In fact, the word “woke” appears nowhere within its pages. Rather, it is a combination memoir and extension of Atlantic columnist Kendi’s towering Stamped From the Beginning (2016) that leads readers through a taxonomy of racist thought to anti-racist action. Never wavering from the thesis introduced in his previous book, that “racism is a powerful collection of racist policies that lead to racial inequity and are substantiated by racist ideas,” the author posits a seemingly simple binary: “Antiracism is a powerful collection of antiracist policies that lead to racial equity and are substantiated by antiracist ideas.” The author, founding director of American University’s Antiracist Research and Policy Center, chronicles how he grew from a childhood steeped in black liberation Christianity to his doctoral studies, identifying and dispelling the layers of racist thought under which he had operated. “Internalized racism,” he writes, “is the real Black on Black Crime.” Kendi methodically examines racism through numerous lenses: power, biology, ethnicity, body, culture, and so forth, all the way to the intersectional constructs of gender racism and queer racism (the only section of the book that feels rushed). Each chapter examines one facet of racism, the authorial camera alternately zooming in on an episode from Kendi’s life that exemplifies it—e.g., as a teen, he wore light-colored contact lenses, wanting “to be Black but…not…to look Black”—and then panning to the history that informs it (the antebellum hierarchy that valued light skin over dark). The author then reframes those received ideas with inexorable logic: “Either racist policy or Black inferiority explains why White people are wealthier, healthier, and more powerful than Black people today.” If Kendi is justifiably hard on America, he’s just as hard on himself. When he began college, “anti-Black racist ideas covered my freshman eyes like my orange contacts.” This unsparing honesty helps readers, both white and people of color, navigate this difficult intellectual territory.

Not an easy read but an essential one.

Pub Date: Aug. 13, 2019

ISBN: 978-0-525-50928-8

Page Count: 320

Publisher: One World/Random House

Review Posted Online: April 28, 2019

Kirkus Reviews Issue: May 15, 2019

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A PEOPLE'S HISTORY OF THE UNITED STATES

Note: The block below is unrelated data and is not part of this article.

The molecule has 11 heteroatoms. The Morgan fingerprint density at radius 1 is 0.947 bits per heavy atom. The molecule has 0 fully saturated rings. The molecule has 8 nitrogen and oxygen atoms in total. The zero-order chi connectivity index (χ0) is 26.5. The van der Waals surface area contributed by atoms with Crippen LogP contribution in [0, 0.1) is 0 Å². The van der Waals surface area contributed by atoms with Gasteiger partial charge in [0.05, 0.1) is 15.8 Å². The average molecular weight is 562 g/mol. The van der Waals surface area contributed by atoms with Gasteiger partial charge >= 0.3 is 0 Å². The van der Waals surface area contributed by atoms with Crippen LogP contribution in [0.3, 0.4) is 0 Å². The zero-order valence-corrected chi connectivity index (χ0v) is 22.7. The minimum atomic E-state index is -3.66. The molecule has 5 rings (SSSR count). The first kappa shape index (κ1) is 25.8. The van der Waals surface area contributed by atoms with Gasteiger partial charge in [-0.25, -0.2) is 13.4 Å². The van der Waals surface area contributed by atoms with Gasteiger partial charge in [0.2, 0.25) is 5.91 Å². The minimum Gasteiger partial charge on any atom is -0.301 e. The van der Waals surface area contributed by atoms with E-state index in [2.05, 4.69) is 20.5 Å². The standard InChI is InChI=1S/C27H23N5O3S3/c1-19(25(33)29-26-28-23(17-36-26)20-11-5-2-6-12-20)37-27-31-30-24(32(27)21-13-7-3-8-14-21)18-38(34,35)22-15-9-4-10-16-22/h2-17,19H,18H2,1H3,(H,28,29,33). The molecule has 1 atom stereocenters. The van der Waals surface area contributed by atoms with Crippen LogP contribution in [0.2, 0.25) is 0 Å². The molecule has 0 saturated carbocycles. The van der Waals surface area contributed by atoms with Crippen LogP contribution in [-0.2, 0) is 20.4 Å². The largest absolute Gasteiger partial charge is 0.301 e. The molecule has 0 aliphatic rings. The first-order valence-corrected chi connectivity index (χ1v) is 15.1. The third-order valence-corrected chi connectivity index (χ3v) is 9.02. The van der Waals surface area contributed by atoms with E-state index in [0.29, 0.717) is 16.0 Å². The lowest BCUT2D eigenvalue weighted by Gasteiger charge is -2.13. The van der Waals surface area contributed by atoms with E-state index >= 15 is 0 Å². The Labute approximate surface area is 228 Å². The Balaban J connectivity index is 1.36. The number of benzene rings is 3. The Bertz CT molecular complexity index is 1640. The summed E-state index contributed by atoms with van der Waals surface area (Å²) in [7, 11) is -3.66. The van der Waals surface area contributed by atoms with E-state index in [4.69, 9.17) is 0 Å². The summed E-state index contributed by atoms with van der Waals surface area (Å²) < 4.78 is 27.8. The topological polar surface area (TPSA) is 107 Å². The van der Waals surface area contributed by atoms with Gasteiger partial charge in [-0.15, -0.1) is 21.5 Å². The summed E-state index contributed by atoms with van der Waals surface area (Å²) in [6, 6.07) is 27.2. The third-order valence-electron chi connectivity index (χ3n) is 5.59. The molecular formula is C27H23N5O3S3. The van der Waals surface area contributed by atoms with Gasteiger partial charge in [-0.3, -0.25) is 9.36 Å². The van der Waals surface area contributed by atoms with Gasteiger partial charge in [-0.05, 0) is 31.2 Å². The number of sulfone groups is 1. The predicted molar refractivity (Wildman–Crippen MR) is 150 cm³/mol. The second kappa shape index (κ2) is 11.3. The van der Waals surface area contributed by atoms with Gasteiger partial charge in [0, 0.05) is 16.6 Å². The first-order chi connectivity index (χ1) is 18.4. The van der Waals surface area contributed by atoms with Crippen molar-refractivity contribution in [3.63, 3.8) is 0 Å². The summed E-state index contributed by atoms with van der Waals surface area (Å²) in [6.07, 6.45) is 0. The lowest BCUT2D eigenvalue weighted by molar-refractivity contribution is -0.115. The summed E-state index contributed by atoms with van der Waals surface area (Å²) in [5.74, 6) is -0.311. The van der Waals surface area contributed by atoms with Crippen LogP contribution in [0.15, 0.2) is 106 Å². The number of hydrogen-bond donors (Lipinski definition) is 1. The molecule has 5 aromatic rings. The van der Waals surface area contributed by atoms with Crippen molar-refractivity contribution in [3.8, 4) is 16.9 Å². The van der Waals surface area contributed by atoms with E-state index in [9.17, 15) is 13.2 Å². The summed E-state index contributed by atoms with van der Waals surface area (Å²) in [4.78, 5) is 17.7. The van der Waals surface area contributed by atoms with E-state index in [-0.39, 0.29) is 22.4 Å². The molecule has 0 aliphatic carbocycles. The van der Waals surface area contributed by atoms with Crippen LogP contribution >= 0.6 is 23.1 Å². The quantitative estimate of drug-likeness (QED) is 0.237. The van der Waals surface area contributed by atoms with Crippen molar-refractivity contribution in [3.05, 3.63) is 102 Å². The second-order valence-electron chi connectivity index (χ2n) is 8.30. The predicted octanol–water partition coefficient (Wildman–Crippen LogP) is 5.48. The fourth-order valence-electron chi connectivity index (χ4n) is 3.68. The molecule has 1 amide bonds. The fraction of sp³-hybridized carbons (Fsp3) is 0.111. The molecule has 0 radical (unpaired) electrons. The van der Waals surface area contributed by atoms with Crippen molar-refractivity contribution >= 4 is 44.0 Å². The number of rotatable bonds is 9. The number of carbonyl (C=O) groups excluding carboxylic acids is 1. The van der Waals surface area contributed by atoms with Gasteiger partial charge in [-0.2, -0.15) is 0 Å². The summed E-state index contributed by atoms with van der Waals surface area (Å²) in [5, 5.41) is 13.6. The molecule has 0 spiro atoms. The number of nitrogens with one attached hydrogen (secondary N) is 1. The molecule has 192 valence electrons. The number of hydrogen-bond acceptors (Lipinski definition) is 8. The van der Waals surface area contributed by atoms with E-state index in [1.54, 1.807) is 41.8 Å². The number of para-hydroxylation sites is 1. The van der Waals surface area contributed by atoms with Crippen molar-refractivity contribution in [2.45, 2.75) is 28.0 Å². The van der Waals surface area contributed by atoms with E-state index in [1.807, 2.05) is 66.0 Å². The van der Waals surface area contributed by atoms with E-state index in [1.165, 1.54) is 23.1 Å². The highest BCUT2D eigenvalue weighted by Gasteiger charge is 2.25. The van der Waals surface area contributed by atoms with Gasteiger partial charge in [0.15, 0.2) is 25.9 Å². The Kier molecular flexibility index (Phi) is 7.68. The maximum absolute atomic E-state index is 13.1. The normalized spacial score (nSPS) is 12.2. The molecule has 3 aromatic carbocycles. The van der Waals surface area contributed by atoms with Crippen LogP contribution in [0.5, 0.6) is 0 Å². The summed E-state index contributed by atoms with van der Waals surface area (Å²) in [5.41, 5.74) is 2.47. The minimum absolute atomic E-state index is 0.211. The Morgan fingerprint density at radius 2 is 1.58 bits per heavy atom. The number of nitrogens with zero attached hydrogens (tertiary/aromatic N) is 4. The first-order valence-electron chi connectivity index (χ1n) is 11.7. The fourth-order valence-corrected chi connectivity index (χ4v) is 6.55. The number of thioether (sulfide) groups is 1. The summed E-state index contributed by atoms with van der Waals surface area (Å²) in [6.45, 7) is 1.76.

For Howard Zinn, long-time civil rights and anti-war activist, history and ideology have a lot in common. Since he thinks that everything is in someone's interest, the historian—Zinn posits—has to figure out whose interests he or she is defining/defending/reconstructing (hence one of his previous books, The Politics of History). Zinn has no doubts about where he stands in this "people's history": "it is a history disrespectful of governments and respectful of people's movements of resistance." So what we get here, instead of the usual survey of wars, presidents, and institutions, is a survey of the usual rebellions, strikes, and protest movements. Zinn starts out by depicting the arrival of Columbus in North America from the standpoint of the Indians (which amounts to their standpoint as constructed from the observations of the Europeans); and, after easily establishing the cultural disharmony that ensued, he goes on to the importation of slaves into the colonies. Add the laborers and indentured servants that followed, plus women and later immigrants, and you have Zinn's amorphous constituency. To hear Zinn tell it, all anyone did in America at any time was to oppress or be oppressed; and so he obscures as much as his hated mainstream historical foes do—only in Zinn's case there is that absurd presumption that virtually everything that came to pass was the work of ruling-class planning: this amounts to one great indictment for conspiracy. Despite surface similarities, this is not a social history, since we get no sense of the fabric of life. Instead of negating the one-sided histories he detests, Zinn has merely reversed the image; the distortion remains.

Pub Date: Jan. 1, 1979

ISBN: 0061965588

Page Count: 772

Publisher: Harper & Row

Review Posted Online: May 26, 2012

Kirkus Reviews Issue: Jan. 1, 1979